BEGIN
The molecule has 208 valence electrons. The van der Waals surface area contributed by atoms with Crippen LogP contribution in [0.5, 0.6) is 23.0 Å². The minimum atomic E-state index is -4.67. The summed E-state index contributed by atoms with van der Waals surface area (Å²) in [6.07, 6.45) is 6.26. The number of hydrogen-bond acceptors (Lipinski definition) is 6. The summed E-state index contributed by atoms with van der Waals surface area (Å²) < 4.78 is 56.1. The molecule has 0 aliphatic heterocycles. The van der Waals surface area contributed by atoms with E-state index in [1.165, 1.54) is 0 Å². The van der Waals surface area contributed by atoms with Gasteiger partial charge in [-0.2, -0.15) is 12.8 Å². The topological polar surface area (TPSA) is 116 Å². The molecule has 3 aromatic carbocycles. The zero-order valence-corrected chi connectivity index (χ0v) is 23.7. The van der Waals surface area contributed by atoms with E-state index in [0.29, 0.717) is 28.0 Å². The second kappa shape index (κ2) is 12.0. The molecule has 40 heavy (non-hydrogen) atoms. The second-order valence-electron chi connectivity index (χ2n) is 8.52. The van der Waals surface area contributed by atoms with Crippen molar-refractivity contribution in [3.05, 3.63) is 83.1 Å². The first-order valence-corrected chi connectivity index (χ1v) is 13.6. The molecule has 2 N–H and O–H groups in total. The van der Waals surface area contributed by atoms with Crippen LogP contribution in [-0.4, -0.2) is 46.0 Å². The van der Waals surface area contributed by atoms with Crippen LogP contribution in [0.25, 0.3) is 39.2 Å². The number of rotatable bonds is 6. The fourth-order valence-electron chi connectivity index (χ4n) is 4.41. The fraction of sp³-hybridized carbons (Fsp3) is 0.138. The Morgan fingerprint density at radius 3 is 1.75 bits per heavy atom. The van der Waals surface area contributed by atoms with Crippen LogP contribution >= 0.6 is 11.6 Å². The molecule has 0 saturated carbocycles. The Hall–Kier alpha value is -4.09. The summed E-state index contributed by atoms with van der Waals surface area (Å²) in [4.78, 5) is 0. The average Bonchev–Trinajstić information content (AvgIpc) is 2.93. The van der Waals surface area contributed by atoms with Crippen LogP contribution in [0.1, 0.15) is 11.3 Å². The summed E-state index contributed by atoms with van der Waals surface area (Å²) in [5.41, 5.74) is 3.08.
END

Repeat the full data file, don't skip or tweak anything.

The molecule has 208 valence electrons. The van der Waals surface area contributed by atoms with Crippen LogP contribution in [0.5, 0.6) is 23.0 Å². The minimum atomic E-state index is -4.67. The summed E-state index contributed by atoms with van der Waals surface area (Å²) in [6.07, 6.45) is 6.26. The number of hydrogen-bond acceptors (Lipinski definition) is 6. The summed E-state index contributed by atoms with van der Waals surface area (Å²) < 4.78 is 56.1. The molecule has 0 aliphatic heterocycles. The van der Waals surface area contributed by atoms with E-state index in [1.165, 1.54) is 0 Å². The van der Waals surface area contributed by atoms with Gasteiger partial charge in [-0.2, -0.15) is 12.8 Å². The topological polar surface area (TPSA) is 116 Å². The molecule has 3 aromatic carbocycles. The zero-order valence-corrected chi connectivity index (χ0v) is 23.7. The van der Waals surface area contributed by atoms with E-state index in [0.29, 0.717) is 28.0 Å². The second kappa shape index (κ2) is 12.0. The molecule has 40 heavy (non-hydrogen) atoms. The second-order valence-electron chi connectivity index (χ2n) is 8.52. The van der Waals surface area contributed by atoms with Crippen molar-refractivity contribution in [3.05, 3.63) is 83.1 Å². The first-order valence-corrected chi connectivity index (χ1v) is 13.6. The molecule has 2 N–H and O–H groups in total. The van der Waals surface area contributed by atoms with Crippen LogP contribution in [-0.4, -0.2) is 46.0 Å². The van der Waals surface area contributed by atoms with Crippen LogP contribution in [0.25, 0.3) is 39.2 Å². The number of rotatable bonds is 6. The fourth-order valence-electron chi connectivity index (χ4n) is 4.41. The fraction of sp³-hybridized carbons (Fsp3) is 0.138. The Morgan fingerprint density at radius 3 is 1.75 bits per heavy atom. The van der Waals surface area contributed by atoms with Crippen LogP contribution >= 0.6 is 11.6 Å². The molecule has 0 saturated carbocycles. The Hall–Kier alpha value is -4.09. The summed E-state index contributed by atoms with van der Waals surface area (Å²) in [4.78, 5) is 0. The average Bonchev–Trinajstić information content (AvgIpc) is 2.93. The van der Waals surface area contributed by atoms with Crippen LogP contribution in [0.1, 0.15) is 11.3 Å². The summed E-state index contributed by atoms with van der Waals surface area (Å²) in [5.41, 5.74) is 3.08.